February 12th is traditionally recognized as Lincoln’s birthday, but it was also the birthday of naturalist Charles Darwin.
What’s interesting and a more than a little terrifying is that just looking up Darwin Day will find you a barrage of anti-science websites and information.
So spare a little time to celebrate Darwin Day with a visit to a science museum, or to do something to support science education. You can visit http://darwinday.org/ for an interactive map to see if there are any special events in your area.
Or check a science book out from your local library!
For a quick catch up on some of the amazing ladies science and history tend to skip, check out Rachel Ignotofsky’s Women in Science: 50 Fearless Pioneers Who Changed the World; or Rachel Swaby’s Headstrong: 52 Women Who Changed Science-and the World.
Bill Bryson’s A Short History of Nearly Everything is a wonderful intro to science book for those a bit nervous of the math and huge numbers science can involve. It gives a great history of how we know what we know!
I’m Sam Kean fan as well, so if you want to learn more about chemistry, genetics, neuroscience, or the atmosphere, look into The Disappearing Spoon: And Other True Tales of Madness, Love, and the History of the World from the Periodic Table of the Elements; The Violinist’s Thumb: And Other Lost Tales of Love, War, and Genius, as Written by Our Genetic Code; The Tale of the Dueling Neurosurgeons: The History of the Human Brain as Revealed by True Stories of Trauma, Madness, and Recovery; or Caesar’s Last Breath: Decoding the Secrets of the Air Around Us, respectively.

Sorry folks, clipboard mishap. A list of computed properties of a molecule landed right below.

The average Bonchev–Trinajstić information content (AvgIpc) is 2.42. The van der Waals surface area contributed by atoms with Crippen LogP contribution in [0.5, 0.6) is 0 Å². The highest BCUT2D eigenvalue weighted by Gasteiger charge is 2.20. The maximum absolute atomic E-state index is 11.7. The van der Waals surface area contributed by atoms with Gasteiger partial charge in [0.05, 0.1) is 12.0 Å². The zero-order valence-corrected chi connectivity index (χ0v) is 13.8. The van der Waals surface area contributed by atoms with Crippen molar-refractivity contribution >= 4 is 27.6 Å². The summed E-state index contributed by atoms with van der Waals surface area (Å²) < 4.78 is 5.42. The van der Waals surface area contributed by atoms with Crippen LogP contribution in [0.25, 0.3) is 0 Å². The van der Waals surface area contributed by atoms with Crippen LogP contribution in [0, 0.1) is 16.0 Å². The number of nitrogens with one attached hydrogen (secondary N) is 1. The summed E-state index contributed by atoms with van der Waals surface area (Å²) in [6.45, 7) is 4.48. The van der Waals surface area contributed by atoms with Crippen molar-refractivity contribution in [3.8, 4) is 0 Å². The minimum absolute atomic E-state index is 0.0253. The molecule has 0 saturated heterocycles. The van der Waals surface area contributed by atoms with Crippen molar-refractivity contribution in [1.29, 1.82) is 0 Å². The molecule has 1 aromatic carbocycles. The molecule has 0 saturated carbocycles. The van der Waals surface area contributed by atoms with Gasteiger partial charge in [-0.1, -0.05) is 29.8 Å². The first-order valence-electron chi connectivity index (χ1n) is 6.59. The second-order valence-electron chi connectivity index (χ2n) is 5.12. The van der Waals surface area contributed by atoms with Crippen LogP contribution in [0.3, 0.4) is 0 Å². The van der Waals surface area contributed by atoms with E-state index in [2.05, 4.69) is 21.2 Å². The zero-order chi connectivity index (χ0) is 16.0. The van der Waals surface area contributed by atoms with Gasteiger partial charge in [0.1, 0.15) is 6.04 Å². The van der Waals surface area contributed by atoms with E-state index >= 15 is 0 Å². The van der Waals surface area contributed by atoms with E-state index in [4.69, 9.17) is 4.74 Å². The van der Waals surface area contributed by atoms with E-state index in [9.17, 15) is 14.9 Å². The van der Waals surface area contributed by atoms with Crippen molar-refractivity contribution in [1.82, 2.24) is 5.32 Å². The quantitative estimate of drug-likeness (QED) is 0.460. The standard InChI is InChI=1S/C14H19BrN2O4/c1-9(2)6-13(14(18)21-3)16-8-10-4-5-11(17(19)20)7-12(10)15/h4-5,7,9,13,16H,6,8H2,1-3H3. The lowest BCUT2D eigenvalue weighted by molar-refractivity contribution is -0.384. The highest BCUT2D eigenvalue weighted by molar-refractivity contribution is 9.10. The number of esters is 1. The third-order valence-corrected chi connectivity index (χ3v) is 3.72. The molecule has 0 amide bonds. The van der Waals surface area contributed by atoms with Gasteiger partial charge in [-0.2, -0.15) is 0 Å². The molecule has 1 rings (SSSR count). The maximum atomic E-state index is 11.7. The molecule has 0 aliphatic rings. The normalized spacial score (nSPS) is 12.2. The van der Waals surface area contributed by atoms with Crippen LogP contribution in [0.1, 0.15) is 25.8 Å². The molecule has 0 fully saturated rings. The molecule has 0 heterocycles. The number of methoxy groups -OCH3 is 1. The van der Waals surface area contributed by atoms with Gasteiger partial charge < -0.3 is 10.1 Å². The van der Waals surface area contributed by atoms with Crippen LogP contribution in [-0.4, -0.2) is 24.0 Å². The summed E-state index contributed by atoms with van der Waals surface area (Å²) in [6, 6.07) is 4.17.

(I will warn you that if you’re a bit of a wimp on gory bits those last two have some rough moments. I had to put the neuroscience one down when it got to brain tissue texture and the air one down at some of the death by volcano scenes…)
Since it is Darwin Day, you could scope out a bit on evolutionary theory with paleontologist Neil Shubin’s Your Inner Fish: A Journey Into the 3.5-Billion-Year History of the Human Body. (And/or watch his PBS special of the same name.)
For a bit of biodiversity, a bit of travelogue (and possibly a bit of laughter and a bit of tears)- Douglas Adams and Mark Carwardine’ Last Chance to See was a wonderful book. I read it recently after discovering the Stephen Fry and Mark Carwardine show on Netflix. Even though it’s outdated and we’ve already lost our chance to see some of the species mentioned it’s a good read. (This one is another good watch as well. Charming, great photography.)
And because they’re so oddly adorable, have a buzzfeed article with lots of pictures and videos of the endangered kakapo, the world’s largest parrot.